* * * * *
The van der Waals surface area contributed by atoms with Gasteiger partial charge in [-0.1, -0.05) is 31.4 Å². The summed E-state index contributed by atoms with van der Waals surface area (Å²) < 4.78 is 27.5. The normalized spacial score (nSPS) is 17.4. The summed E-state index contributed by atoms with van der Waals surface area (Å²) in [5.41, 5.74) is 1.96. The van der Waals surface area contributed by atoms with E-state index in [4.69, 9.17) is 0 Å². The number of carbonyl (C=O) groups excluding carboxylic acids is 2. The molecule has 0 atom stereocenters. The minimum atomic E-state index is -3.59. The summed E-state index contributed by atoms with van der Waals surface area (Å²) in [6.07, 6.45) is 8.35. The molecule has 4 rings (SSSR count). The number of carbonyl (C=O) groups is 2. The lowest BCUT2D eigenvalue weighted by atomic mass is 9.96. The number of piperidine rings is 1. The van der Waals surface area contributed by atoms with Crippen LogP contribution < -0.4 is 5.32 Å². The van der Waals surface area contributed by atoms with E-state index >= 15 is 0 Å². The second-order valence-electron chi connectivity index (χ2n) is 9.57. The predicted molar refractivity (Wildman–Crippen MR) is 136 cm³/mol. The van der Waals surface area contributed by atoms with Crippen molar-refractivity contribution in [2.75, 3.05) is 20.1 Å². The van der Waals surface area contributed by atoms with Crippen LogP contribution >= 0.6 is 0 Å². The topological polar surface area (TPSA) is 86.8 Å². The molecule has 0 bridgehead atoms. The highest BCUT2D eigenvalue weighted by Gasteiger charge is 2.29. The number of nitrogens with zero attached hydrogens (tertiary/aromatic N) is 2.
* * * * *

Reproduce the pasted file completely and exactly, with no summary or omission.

The van der Waals surface area contributed by atoms with Gasteiger partial charge in [-0.1, -0.05) is 31.4 Å². The summed E-state index contributed by atoms with van der Waals surface area (Å²) < 4.78 is 27.5. The normalized spacial score (nSPS) is 17.4. The summed E-state index contributed by atoms with van der Waals surface area (Å²) in [5.41, 5.74) is 1.96. The van der Waals surface area contributed by atoms with E-state index in [4.69, 9.17) is 0 Å². The number of carbonyl (C=O) groups excluding carboxylic acids is 2. The molecule has 0 atom stereocenters. The minimum atomic E-state index is -3.59. The summed E-state index contributed by atoms with van der Waals surface area (Å²) in [6.07, 6.45) is 8.35. The molecule has 4 rings (SSSR count). The number of carbonyl (C=O) groups is 2. The lowest BCUT2D eigenvalue weighted by atomic mass is 9.96. The number of piperidine rings is 1. The van der Waals surface area contributed by atoms with Crippen LogP contribution < -0.4 is 5.32 Å². The van der Waals surface area contributed by atoms with E-state index >= 15 is 0 Å². The second-order valence-electron chi connectivity index (χ2n) is 9.57. The predicted molar refractivity (Wildman–Crippen MR) is 136 cm³/mol. The van der Waals surface area contributed by atoms with Crippen molar-refractivity contribution in [2.75, 3.05) is 20.1 Å². The van der Waals surface area contributed by atoms with Crippen LogP contribution >= 0.6 is 0 Å². The topological polar surface area (TPSA) is 86.8 Å². The molecule has 0 bridgehead atoms. The highest BCUT2D eigenvalue weighted by Gasteiger charge is 2.29. The number of nitrogens with zero attached hydrogens (tertiary/aromatic N) is 2.